My Bill song choice is going to have to be this one however, Ain’t No Sunshine. They’re not for everyone I know, but I am a bit of a fan of Richard Curtis movies, and the song certainly fitted a particularly poignant scene in the film Notting Hill very well – Poor old lovelorn Hugh Grant straddles all four seasons whilst he walks through the market with Bill’s song playing the background [spoiler alert: all turns out well in the end].

Ain’t No Sunshine by Bill Withers:

A week after the death of Bill, we heard of the sad loss of John Prine. John was someone I only discovered since starting this blog, and when I accidentally came across his song When I Get To Heaven one evening when on my way to visit my mum in hospital, I got a bit emotional, all because of these lines of lyric:

And then I’m gonna go find my mom and dad, and good old brother Doug
Well I bet him and cousin Jackie are still cuttin’ up a rug
I wanna see all my mama’s sisters, ’cause that’s where all the love starts
I miss ’em all like crazy, bless their little hearts

Yes, there was nothing more I wanted than to go find my dad who had died 15 years earlier, and ask for his advice on decisions that were going to have to be made. Listening to the song, even us non-believers are almost prepared to be converted, as there is a definite party atmosphere going on. John Prine had apparently been treated for cancer twice, and it was after his second bout that he wrote the song about some of the things he had to give up following his illness. Here is a quote: “I wrote that song because I figured there’s no cancer in heaven. So when I get up there, I’m going to have a cocktail and a cigarette that’s 9 miles long. That’s my idea of what heaven is like.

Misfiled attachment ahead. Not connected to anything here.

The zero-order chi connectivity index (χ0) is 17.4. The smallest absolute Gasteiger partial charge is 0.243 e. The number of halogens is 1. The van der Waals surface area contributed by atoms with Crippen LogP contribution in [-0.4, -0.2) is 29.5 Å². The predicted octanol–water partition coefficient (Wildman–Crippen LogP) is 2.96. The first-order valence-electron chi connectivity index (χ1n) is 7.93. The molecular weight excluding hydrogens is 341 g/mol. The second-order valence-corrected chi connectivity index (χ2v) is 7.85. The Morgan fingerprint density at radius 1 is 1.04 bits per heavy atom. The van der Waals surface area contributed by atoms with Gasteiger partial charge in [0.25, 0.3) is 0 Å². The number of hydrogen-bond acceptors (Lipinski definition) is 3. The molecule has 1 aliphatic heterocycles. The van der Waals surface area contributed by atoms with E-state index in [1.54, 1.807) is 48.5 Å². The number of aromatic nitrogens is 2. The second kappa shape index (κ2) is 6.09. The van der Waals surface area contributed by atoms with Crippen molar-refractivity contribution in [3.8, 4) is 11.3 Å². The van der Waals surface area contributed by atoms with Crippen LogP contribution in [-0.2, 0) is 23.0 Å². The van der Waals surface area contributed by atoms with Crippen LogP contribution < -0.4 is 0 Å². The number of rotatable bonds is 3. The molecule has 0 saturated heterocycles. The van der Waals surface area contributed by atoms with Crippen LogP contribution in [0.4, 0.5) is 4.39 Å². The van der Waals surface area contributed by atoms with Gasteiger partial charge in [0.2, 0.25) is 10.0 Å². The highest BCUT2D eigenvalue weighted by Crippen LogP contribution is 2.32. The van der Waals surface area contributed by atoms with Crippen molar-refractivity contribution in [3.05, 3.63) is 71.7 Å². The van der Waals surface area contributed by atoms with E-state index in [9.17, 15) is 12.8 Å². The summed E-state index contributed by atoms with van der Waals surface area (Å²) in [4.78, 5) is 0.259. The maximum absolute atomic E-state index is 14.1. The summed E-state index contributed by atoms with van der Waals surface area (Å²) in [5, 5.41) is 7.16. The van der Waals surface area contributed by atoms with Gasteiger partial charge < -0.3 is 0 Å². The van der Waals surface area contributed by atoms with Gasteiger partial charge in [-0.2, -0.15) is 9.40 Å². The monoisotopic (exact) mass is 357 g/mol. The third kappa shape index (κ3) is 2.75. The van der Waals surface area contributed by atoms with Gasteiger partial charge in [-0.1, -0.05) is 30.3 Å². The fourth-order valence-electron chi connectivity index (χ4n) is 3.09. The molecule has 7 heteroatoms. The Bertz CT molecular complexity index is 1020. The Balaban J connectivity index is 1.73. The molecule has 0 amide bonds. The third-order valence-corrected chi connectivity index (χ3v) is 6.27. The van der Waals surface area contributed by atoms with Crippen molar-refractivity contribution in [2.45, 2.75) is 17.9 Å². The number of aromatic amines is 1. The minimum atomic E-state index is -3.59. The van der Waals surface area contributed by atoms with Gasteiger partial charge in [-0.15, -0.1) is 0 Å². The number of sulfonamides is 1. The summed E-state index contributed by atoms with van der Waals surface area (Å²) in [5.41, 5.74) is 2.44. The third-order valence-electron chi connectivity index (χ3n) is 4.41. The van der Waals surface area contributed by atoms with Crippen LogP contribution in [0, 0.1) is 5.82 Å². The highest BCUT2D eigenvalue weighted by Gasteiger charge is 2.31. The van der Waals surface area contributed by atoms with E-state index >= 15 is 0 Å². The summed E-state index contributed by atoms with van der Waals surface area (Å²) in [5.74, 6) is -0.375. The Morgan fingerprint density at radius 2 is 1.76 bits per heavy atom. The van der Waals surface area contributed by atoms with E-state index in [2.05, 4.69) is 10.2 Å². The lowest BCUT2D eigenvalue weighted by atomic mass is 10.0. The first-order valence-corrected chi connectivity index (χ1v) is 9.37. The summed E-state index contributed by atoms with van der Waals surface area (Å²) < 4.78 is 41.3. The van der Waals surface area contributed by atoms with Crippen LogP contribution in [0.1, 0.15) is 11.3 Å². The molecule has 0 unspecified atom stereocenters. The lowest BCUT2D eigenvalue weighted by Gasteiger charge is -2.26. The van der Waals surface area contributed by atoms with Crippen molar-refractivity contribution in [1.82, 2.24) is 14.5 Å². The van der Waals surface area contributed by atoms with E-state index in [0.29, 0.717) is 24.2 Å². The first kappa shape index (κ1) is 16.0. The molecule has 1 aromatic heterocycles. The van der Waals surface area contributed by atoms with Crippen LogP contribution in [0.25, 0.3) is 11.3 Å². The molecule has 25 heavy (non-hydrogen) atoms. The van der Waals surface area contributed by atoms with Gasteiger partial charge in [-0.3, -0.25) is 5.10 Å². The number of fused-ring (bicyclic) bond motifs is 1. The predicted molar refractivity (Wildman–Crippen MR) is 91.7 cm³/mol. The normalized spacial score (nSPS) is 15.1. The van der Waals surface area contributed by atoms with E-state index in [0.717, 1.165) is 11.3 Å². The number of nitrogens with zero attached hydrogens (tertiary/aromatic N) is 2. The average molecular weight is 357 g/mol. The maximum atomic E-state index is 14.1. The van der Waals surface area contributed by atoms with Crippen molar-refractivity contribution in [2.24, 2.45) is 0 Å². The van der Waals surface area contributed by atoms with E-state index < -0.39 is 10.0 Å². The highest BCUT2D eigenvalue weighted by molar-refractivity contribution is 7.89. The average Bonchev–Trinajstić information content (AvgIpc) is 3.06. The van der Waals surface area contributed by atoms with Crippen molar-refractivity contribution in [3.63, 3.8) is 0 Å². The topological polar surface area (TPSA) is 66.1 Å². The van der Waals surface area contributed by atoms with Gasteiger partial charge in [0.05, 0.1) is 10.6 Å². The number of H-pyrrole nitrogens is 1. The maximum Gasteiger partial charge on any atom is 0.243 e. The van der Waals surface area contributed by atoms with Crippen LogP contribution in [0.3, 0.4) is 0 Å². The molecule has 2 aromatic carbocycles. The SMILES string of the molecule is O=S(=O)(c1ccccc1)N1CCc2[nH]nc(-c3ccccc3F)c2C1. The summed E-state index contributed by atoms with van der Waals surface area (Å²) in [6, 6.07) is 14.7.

I hope John is up there right now, sitting with Kenny and Bill, enjoying that cocktail and extremely long cigarette!

When I Get To Heaven by John Prine:

Last but most definitely not least, on the 9th May we lost the artist known best to us as Little Richard. I can’t pretend to know that much about Mr Penniman, as he was a bit before my time, but I do know he was an influential figure in popular music, often nicknamed The Innovator, The Originator, or The Architect of Rock and Roll. His best known work dates back to the mid-1950s, when his charismatic showmanship, dynamic music and frenetic piano playing laid the foundation for rock and roll. He influenced numerous singers and musicians across musical genres from rock to hip hop and in a line-up he would have been easily recognisable because of his pompadour hairstyle.

Tutti Frutti became an instant first hit for him in 1955 but as we started off with Kenny Rogers, and mentioned his song Lucille, I think I’ll come full circle and end with Little Richard’s song of the same name. Lucille became a big hit for him in 1957 but he then abandoned rock and roll for born again Christianity.  When he was persuaded to tour Europe in 1962, the Beatles opened for him and Richard even advised them on how to perform his songs. He is cited as one of the first crossover black artists, and his music and concerts broke down barriers, drawing blacks and whites together despite attempts to sustain segregation. How sad therefore to see what is going on right now as I type, 60 years on.